Ambergris Caye is never short on surprises, and an afternoon golf cart ride can be one you may never forget. From breathtaking panoramas of the Caribbean Sea to lush and blooming flora, this is one of the best ways to explore and discover La Isla Bonita.
A recent Sunday afternoon drive took us to the southern end of the island, where the less inhabited area lends lovely beachside views and its share of properties posted for sale which we fantasize about buying…SOMEDAY, sigh. While driving I’m always on the lookout for birds (who says you have to keep your eyes on the road?) and along the way we spot an enormous Osprey nest with a majestic parent standing sentinel nearby. Bonus! Unexpected Birding Day (22 of 22)But the real birding bonus lies just around the corner, when in a cleared area near Tarpon Bay the wetlands have attracted a crowd of grazing birds of all sizes and colors.
Unexpected Birding Day (10 of 22)The largest of them all are the impressive Wood Storks which stand more than three feet high. According to my handy dandy Birds of Belize Checklist issued by the Belize Audubon Society, they are considered not only uncommon for this area (I have seen them once before in roughly the same area) but are listed as a species of conservation concern. I especially love these big birds because they are the signature “baby delivery storks” fabled from years ago. I can just envision one soaring through the sky, dangling a little bundle of joy from his massive beak!

Much to my delight I also spot another favorite bird of mine, a bright pink Roseate Spoonbill methodically sieving the water in search of a tasty meal.

Unexpected Birding Day (7 of 22)Like the American flamingo, their pink color is diet-derived, which primarily consists of organisms such as shrimp and algae that are high in pigments called carotenoids. These carotenoids are the same pigments that cause shrimp to turn from gray to pink when we boil them! Cool, huh?

Unexpected Birding Day (17 of 22)

Blue-winged Teal

Another treat? Spotting a gorgeous male Blue-winged Teal with an entourage of females, paddling around like they owned the place. It hardly seems fair that the male is the prettiest one out of the bunch!

I also see White Ibis young and old, Snowy Egrets, Tri-Colored and Green Herons, a Reddish Egret which I mistake for a Little Blue Heron at first, and long-legged shore birds like Killdeer and Wilson’s Plover.

Tri-colored Heron

Tri-colored Heron

Reddish Egret

Reddish Egret

Killdeer

Killdeer

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Wilson’s Plover

Perhaps the most amazing thing about this is the fact that we never left our golf cart! From the side of the road we spent a good hour marveling at this avian spectacle while the birds went about their business of feeding.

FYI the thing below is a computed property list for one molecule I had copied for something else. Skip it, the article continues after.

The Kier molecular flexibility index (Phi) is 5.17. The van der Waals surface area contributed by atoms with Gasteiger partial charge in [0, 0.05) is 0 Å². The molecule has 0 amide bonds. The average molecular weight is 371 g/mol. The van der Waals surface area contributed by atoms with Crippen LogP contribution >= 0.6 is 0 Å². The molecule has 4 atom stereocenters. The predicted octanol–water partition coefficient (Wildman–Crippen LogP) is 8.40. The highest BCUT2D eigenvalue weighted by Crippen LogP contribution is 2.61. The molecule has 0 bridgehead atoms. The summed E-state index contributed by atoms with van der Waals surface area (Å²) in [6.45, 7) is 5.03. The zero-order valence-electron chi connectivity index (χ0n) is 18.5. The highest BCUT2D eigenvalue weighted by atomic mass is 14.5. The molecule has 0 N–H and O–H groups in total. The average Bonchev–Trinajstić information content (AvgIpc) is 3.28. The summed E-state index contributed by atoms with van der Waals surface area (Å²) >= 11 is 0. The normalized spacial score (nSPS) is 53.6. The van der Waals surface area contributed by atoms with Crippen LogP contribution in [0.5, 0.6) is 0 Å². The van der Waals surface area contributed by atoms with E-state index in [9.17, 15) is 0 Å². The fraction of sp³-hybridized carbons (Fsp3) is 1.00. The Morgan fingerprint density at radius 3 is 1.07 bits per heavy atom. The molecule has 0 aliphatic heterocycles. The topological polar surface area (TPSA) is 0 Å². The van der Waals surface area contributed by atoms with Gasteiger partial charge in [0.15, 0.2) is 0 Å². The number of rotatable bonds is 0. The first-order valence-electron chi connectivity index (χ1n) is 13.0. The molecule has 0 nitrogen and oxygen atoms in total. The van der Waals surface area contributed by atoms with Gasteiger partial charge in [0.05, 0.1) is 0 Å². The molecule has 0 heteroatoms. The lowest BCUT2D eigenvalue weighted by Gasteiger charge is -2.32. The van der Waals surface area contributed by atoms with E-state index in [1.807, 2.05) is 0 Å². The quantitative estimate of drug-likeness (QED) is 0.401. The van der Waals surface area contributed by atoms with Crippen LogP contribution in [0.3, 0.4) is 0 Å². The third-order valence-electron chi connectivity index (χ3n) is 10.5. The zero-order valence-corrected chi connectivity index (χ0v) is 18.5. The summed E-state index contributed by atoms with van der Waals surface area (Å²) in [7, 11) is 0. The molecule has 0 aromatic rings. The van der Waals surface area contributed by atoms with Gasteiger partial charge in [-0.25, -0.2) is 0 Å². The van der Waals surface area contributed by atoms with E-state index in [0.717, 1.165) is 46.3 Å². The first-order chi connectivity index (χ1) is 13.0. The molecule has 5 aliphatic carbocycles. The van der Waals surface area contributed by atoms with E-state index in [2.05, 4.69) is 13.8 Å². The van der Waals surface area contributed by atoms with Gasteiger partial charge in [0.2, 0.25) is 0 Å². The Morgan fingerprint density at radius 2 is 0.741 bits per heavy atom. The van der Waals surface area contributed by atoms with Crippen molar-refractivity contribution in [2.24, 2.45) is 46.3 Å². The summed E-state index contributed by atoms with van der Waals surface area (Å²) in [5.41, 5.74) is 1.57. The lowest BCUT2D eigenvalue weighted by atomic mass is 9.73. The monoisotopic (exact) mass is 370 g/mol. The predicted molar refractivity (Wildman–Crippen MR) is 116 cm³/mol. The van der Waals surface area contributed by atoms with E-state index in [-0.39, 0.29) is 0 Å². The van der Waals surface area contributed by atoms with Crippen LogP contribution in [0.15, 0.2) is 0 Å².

Roseate Spoonbill with White Ibis in foreground and Snowy Egrets in back

Roseate Spoonbill with White Ibis in foreground and Snowy Egrets in the background

It is days like these that confirm how fortunate I am to share this island with such amazing wildlife. So often my recreating takes me below the tropical waters to swim with the fishes, but on this day my close encounters with Caribbean creatures was well above the surface of the cool waters surrounding La Isla Bonita, and what a rare treat it was!

The legend of storks delivering babies has roots in Greek and Egyptian mythology. The northern European lore originated because storks arrive on their breeding grounds in Poland and Germany nine months after midsummer. They were encouraged to nest on people's homes and properties in the hope that they would bring fertility and prosperity.

The legend of storks delivering babies has roots in Greek and Egyptian mythology. The northern European lore originated because storks arrive on their breeding grounds in Poland and Germany nine months after midsummer. They were encouraged to nest on people’s homes and properties in the hope that they would bring fertility and prosperity.

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About the Author: Tamara Sniffin

I’m a sucker for a fuzzy face, a feathered face, a face with fins or even one with scales! I am in love with the creatures and the flora that are synonymous with Belize and every opportunity I have to learn more about them and explore their wild habitats I am there! I’m the happiest when I’m snorkeling the reef and swimming with turtles, however my passion is not just limited to critters! Laced throughout this compact jungle gem of a country live the Kriol, Maya, Garifuna, Mestizo and Spanish people, and experiencing each culture, especially their celebrations is one of my favorite pastimes.


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